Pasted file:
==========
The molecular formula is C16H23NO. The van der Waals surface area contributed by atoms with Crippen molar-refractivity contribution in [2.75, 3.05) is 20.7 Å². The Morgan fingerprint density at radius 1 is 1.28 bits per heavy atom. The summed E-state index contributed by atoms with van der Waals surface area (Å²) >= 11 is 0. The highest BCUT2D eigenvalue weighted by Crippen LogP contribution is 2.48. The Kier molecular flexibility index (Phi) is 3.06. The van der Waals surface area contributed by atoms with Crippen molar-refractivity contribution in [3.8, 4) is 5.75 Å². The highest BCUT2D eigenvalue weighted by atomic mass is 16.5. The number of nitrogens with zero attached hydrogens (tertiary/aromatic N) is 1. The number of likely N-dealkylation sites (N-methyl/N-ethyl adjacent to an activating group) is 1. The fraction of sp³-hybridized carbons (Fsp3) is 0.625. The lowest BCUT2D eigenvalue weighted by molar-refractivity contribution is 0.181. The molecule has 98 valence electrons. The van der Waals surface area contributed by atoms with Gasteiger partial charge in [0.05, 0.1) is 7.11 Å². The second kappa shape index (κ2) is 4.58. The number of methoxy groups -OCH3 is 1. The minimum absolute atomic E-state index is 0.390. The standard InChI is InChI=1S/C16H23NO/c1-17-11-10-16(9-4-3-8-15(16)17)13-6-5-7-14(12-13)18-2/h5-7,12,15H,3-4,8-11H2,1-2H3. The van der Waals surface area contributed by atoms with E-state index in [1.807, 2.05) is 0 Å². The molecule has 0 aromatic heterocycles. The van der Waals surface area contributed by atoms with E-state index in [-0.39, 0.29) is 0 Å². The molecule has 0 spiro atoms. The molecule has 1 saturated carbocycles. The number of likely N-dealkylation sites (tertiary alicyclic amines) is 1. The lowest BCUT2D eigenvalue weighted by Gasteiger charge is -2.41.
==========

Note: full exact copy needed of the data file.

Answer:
The molecular formula is C16H23NO. The van der Waals surface area contributed by atoms with Crippen molar-refractivity contribution in [2.75, 3.05) is 20.7 Å². The Morgan fingerprint density at radius 1 is 1.28 bits per heavy atom. The summed E-state index contributed by atoms with van der Waals surface area (Å²) >= 11 is 0. The highest BCUT2D eigenvalue weighted by Crippen LogP contribution is 2.48. The Kier molecular flexibility index (Phi) is 3.06. The van der Waals surface area contributed by atoms with Crippen molar-refractivity contribution in [3.8, 4) is 5.75 Å². The highest BCUT2D eigenvalue weighted by atomic mass is 16.5. The number of nitrogens with zero attached hydrogens (tertiary/aromatic N) is 1. The number of likely N-dealkylation sites (N-methyl/N-ethyl adjacent to an activating group) is 1. The fraction of sp³-hybridized carbons (Fsp3) is 0.625. The lowest BCUT2D eigenvalue weighted by molar-refractivity contribution is 0.181. The molecule has 98 valence electrons. The van der Waals surface area contributed by atoms with Gasteiger partial charge in [0.05, 0.1) is 7.11 Å². The second kappa shape index (κ2) is 4.58. The number of methoxy groups -OCH3 is 1. The minimum absolute atomic E-state index is 0.390. The standard InChI is InChI=1S/C16H23NO/c1-17-11-10-16(9-4-3-8-15(16)17)13-6-5-7-14(12-13)18-2/h5-7,12,15H,3-4,8-11H2,1-2H3. The van der Waals surface area contributed by atoms with E-state index in [1.807, 2.05) is 0 Å². The molecule has 0 aromatic heterocycles. The van der Waals surface area contributed by atoms with E-state index in [-0.39, 0.29) is 0 Å². The molecule has 0 spiro atoms. The molecule has 1 saturated carbocycles. The number of likely N-dealkylation sites (tertiary alicyclic amines) is 1. The lowest BCUT2D eigenvalue weighted by Gasteiger charge is -2.41.